In addition to all of those amazing numbers, Rolling Stone magazine named Songs of Innocence the top album of 2014.

Rolling Stone’s 13th studio album is Goats Head Soup–the LP that saw the Stones morph from rock force into rock farce.

Pink Floyd’s 13th studio opus is A Momentary Lapse of Reason.  It might as well have been called “A Momentary Lapse of Quality” as it’s not the band’s finest work.

When Songs of Innocence was released, U2 was approaching the 35-year mark (counting from the release of their debut album).

The analogous Stones album was Bridges to Babylon.  A pretty good effort but nowhere near as relevant as Songs of Innocence.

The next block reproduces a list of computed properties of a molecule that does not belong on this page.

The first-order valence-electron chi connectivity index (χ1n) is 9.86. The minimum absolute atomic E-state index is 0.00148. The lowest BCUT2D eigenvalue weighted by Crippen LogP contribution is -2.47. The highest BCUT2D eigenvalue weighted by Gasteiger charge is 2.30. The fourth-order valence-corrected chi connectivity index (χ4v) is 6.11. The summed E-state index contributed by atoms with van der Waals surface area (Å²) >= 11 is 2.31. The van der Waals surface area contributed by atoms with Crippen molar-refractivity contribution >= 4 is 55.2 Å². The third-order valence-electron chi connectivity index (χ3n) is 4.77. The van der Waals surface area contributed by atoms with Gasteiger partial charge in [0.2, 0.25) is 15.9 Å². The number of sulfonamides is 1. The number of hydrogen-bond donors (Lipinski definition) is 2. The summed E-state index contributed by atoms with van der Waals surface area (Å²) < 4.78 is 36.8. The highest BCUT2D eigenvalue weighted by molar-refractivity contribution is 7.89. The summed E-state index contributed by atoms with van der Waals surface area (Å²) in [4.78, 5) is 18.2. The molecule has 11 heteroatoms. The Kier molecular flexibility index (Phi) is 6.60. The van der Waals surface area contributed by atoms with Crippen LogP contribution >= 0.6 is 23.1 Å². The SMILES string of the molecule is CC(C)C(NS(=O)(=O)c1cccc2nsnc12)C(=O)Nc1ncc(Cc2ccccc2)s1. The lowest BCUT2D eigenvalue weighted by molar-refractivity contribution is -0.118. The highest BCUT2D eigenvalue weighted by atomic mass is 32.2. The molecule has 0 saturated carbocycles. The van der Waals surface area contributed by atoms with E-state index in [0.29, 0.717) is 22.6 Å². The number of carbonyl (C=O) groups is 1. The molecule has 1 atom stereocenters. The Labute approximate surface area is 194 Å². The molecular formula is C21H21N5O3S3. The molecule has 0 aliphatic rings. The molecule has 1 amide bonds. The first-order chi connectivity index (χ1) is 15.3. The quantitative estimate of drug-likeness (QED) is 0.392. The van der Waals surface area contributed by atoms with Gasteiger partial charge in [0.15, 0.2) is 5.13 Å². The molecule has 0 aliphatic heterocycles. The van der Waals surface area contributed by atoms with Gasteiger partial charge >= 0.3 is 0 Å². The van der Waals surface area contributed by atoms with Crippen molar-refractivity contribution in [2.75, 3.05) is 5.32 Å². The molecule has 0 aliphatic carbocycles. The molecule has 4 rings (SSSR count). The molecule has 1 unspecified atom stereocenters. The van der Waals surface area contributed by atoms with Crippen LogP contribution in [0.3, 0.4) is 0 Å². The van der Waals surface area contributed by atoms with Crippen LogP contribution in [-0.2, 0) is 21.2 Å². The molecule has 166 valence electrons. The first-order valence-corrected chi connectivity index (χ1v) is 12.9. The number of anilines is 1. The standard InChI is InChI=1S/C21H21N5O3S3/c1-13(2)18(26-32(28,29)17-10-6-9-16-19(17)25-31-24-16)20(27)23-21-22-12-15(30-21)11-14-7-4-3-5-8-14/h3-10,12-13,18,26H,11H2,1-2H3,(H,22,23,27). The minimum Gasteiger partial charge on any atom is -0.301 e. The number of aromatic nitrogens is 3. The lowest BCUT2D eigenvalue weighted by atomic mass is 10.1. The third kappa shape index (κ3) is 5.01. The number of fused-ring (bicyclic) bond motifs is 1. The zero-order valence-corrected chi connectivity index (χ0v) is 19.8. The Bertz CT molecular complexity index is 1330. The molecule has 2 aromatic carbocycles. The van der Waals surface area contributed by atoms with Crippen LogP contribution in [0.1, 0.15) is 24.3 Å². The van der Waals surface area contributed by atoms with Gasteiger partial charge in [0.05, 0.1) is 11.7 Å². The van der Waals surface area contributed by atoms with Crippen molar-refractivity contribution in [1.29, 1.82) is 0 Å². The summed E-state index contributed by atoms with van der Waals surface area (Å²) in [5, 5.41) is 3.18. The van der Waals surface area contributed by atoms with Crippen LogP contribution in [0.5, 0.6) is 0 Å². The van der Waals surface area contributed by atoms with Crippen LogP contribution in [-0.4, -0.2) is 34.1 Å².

Pink Floyd was dissolved when their 35th anniversary rolled around.  The milestone occurred between the band’s final two albums, The Division Bell and The Endless River.  The last title was based on material recorded during the making of the former.  Both albums were excoriated by critics.

So, the Irish band is still relevant after 35 years.  That’s about as big of a deal as U2’s twitter account having 352,000 followers.  Neither accomplishment makes them worthy of the title of the greatest rock band of all-time.

That’s true but U2 has all the other things a band needs for entry into the Valhalla of Rock.

U2 has sold 150 million records.  That puts them behind every group in this article but The Who.  There is a caveat to U2’s album sales.  For the last fourth of their career fans have stopped buying recorded music.

U2 has 22 Grammy Awards on their mantle—no rock band has more.   They’ve won Album, Record, and Song of the Year twice.  All total, they’ve earned 47 nominations.